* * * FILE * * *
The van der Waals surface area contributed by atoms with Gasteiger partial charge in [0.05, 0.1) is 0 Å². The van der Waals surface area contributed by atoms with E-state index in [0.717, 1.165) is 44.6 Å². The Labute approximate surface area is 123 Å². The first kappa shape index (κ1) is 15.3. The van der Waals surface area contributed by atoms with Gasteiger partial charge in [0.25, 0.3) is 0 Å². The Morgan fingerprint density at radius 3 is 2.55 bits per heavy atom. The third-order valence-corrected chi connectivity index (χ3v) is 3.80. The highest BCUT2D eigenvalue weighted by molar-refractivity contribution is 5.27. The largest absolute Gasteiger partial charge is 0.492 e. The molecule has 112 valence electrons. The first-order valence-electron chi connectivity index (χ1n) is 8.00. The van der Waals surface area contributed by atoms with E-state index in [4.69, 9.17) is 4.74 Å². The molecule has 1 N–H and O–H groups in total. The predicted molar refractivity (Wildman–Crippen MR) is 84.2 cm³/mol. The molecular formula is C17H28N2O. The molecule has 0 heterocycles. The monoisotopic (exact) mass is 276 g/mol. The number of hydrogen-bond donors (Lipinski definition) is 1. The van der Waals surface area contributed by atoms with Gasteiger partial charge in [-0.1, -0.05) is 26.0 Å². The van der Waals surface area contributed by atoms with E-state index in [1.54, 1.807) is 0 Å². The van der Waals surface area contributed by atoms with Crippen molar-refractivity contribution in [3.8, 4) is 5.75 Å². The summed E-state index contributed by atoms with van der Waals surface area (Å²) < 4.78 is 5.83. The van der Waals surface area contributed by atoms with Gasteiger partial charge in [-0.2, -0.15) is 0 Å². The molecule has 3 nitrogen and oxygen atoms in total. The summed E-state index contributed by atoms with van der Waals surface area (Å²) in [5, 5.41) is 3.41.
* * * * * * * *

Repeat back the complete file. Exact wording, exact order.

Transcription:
The van der Waals surface area contributed by atoms with Gasteiger partial charge in [0.05, 0.1) is 0 Å². The van der Waals surface area contributed by atoms with E-state index in [0.717, 1.165) is 44.6 Å². The Labute approximate surface area is 123 Å². The first kappa shape index (κ1) is 15.3. The van der Waals surface area contributed by atoms with Gasteiger partial charge in [0.25, 0.3) is 0 Å². The Morgan fingerprint density at radius 3 is 2.55 bits per heavy atom. The third-order valence-corrected chi connectivity index (χ3v) is 3.80. The highest BCUT2D eigenvalue weighted by molar-refractivity contribution is 5.27. The largest absolute Gasteiger partial charge is 0.492 e. The molecule has 112 valence electrons. The first-order valence-electron chi connectivity index (χ1n) is 8.00. The van der Waals surface area contributed by atoms with E-state index in [4.69, 9.17) is 4.74 Å². The molecule has 1 N–H and O–H groups in total. The predicted molar refractivity (Wildman–Crippen MR) is 84.2 cm³/mol. The molecular formula is C17H28N2O. The molecule has 0 heterocycles. The monoisotopic (exact) mass is 276 g/mol. The number of hydrogen-bond donors (Lipinski definition) is 1. The van der Waals surface area contributed by atoms with Gasteiger partial charge in [-0.1, -0.05) is 26.0 Å². The van der Waals surface area contributed by atoms with E-state index in [1.54, 1.807) is 0 Å². The van der Waals surface area contributed by atoms with Crippen molar-refractivity contribution in [3.8, 4) is 5.75 Å². The summed E-state index contributed by atoms with van der Waals surface area (Å²) < 4.78 is 5.83. The van der Waals surface area contributed by atoms with Gasteiger partial charge in [-0.2, -0.15) is 0 Å². The molecule has 3 nitrogen and oxygen atoms in total. The summed E-state index contributed by atoms with van der Waals surface area (Å²) in [5, 5.41) is 3.41.